In response to “Threads in the Tapestry of Physics” (Vol. 3, No. 2).

To the editors:

Reading this first essay by S. L. Glashow was a moment of pure pleasure. As witty as ever, it was an excellent stimulator of thought and imagination. There is hardly anything I would have liked to add and certainly nothing I would like to subtract. Since I do not have Glashow’s erudition, I will limit myself to a couple of examples from the Greek period he evokes for which I may have a more direct access to some sources.

I start with Democritus of Abdera (ca. 460–370 BCE), an almost legendary figure in ancient Greece. According to ancient sources his œuvre was immense, but only small fragments of it are known to us. Together with his master Leucippus he is considered to be the father of atomic theory. For Democritus the basic constituents of matter are the atoms and the vacuum—i.e., the empty space between the atoms. I copy from one fragment: “Νόμω γάρ χροιή, νόμω γλυκύ, νόμω πικρόν, ετεή δ ́ άτομα καί κενόν,” which in free translation says that “Laws determine the tone, the sweetness or the bitterness, but everything consists of atoms and empty space.” I have no idea whether Democritus meant anything in particular with the term κενόν—vacuum or empty space—and Glashow may want to comment on it in one of his next essays. The term vacuum has had many meanings in the history of science including our present ideas on the structure of the world. I would be curious to learn its evolution through the centuries.

My second remark refers to Euclid from Alexandria (ca. 300 BCE). He is mostly known for his Elements, the first axiomatic formulation of geometry and, probably, the first axiomatic system ever conceived. It was a real breakthrough in science in general and mathematics in particular. Results are obtained rigorously from a set of axioms following strict logical rules. It has influenced all western science, sometimes excessively so for my taste, and I would like to know what Glashow thinks about it. When people evoke Euclid’s axioms they usually refer to the one concerning the parallel lines. It was debated through the centuries, until it gave rise to non-Euclidian geometries. This proves that Euclid was right. This is indeed an independent axiom. Here I want to mention another axiom, the one which defines when two figures are equal. It says: “Και τα εφαρμόζοντα επ ́ άλληλα ίσα αλλήλοις εστίν,” or “The superposable objects (figures) are equal.” Euclid wanted to define when two geometrical figures, for example, two triangles, are equal. He postulates that they are equal if we can superpose one on the other. To proceed to this comparison we may have to perform two geometrical operations. The first is a translation, which means that we may have to move one of the triangles in order to bring its center to coincide with that of the other. The second is a rotation in order to check whether the two are exactly superposable. Obviously, we must assume that by applying either one of these two operations, the triangle does not change. So, Euclid implicitly assumes that this is an intrinsic property of the space, independent of the other axioms. If we want it, we must postulate it separately. Again, this notion of the isometries of space and time has a complicated history and I wonder whether Glashow intends to tell the story in one of the coming essays. I, for one, will be delighted to read it.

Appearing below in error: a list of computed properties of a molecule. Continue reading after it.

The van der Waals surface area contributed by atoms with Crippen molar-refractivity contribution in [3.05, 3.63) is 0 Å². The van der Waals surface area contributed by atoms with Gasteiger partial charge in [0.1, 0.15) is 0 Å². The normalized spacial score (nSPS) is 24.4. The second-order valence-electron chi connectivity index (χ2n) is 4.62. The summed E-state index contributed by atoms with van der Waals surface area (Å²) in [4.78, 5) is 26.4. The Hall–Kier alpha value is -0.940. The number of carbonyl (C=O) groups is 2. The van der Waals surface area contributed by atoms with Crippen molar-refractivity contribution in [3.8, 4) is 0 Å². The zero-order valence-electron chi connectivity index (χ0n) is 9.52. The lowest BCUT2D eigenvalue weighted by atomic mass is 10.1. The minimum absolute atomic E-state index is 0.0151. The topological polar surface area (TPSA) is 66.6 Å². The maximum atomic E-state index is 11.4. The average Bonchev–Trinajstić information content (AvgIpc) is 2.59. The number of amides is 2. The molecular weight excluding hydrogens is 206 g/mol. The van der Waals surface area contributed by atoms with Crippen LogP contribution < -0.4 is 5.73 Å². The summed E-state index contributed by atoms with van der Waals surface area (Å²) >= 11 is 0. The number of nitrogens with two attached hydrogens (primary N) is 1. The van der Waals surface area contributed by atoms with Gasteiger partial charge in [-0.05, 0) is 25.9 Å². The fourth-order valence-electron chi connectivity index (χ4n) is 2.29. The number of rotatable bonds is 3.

I will stop here. I am looking forward to reading the following essays and I anticipate the pleasure I will get. Thank you, Shelly.

John Iliopoulos

Sheldon Glashow replies:

I very much enjoyed collaborating with John half a lifetime ago and I treasure our continuing friendship. Democritus was extraordinarily prescient to focus on atoms and empty space. Both notions were and remain seminal. Just this October we learned of a double neutron star merger whose behavior established the ultimate origin of gold and platinum atoms. The unsolved mystery of dark energy confirms Paul Davies’ remark that “the vacuum holds the key to a full understanding of the forces of nature.” Part II of my essay is done but gives short shrift to vacua other than Maxwell’s luminiferous aether. Fear not! The vacuum reappears when my narrative reaches quantum field theory and I must confront renormalization, spontaneous symmetry breaking, vacuum degeneracy and other noumena and phenomena. Plane geometry, especially the notion of axiomatic proof, made more sense to me than most other high-school courses. Only much later would I learn the elusive nature of truth in science. Euclid was, incidentally, first credited with recognizing the isometries of the plane by whichever nineteenth-century mathematician, perhaps Felix Klein, chose to refer to them as the Euclidean group.

John Iliopoulos is a CNRS Director of Research Emeritus at the Ecole Normale Supérieure in Paris, where for many years, he was the head of the Theoretical Physics Department.

Sheldon Lee Glashow is a Nobel Laureate and the Metcalf Professor of Mathematics and Physics at Boston University.